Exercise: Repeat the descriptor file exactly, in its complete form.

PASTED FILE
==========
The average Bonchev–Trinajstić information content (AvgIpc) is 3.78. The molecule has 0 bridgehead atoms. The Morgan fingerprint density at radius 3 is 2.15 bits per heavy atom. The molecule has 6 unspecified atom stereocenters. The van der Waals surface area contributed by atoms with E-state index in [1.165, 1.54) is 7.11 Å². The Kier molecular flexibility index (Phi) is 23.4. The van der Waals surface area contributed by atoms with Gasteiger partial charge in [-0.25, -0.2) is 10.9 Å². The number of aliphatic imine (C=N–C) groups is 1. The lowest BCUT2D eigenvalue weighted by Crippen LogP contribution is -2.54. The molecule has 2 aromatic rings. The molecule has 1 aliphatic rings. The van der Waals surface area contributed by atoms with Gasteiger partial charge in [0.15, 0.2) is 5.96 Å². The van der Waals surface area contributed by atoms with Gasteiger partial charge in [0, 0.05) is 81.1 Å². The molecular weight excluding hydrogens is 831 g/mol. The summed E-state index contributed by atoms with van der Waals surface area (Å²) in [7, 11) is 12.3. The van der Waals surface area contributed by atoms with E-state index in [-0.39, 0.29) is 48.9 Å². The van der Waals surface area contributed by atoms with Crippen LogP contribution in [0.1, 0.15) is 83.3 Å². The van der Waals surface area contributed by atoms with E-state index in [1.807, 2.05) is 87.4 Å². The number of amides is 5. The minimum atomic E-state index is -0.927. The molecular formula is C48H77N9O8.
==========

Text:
The average Bonchev–Trinajstić information content (AvgIpc) is 3.78. The molecule has 0 bridgehead atoms. The Morgan fingerprint density at radius 3 is 2.15 bits per heavy atom. The molecule has 6 unspecified atom stereocenters. The van der Waals surface area contributed by atoms with E-state index in [1.165, 1.54) is 7.11 Å². The Kier molecular flexibility index (Phi) is 23.4. The van der Waals surface area contributed by atoms with Gasteiger partial charge in [-0.25, -0.2) is 10.9 Å². The number of aliphatic imine (C=N–C) groups is 1. The lowest BCUT2D eigenvalue weighted by Crippen LogP contribution is -2.54. The molecule has 2 aromatic rings. The molecule has 1 aliphatic rings. The van der Waals surface area contributed by atoms with Gasteiger partial charge in [0.15, 0.2) is 5.96 Å². The van der Waals surface area contributed by atoms with Gasteiger partial charge in [0, 0.05) is 81.1 Å². The molecular weight excluding hydrogens is 831 g/mol. The summed E-state index contributed by atoms with van der Waals surface area (Å²) in [7, 11) is 12.3. The van der Waals surface area contributed by atoms with E-state index in [-0.39, 0.29) is 48.9 Å². The van der Waals surface area contributed by atoms with Crippen LogP contribution in [0.1, 0.15) is 83.3 Å². The van der Waals surface area contributed by atoms with E-state index in [1.807, 2.05) is 87.4 Å². The number of amides is 5. The minimum atomic E-state index is -0.927. The molecular formula is C48H77N9O8.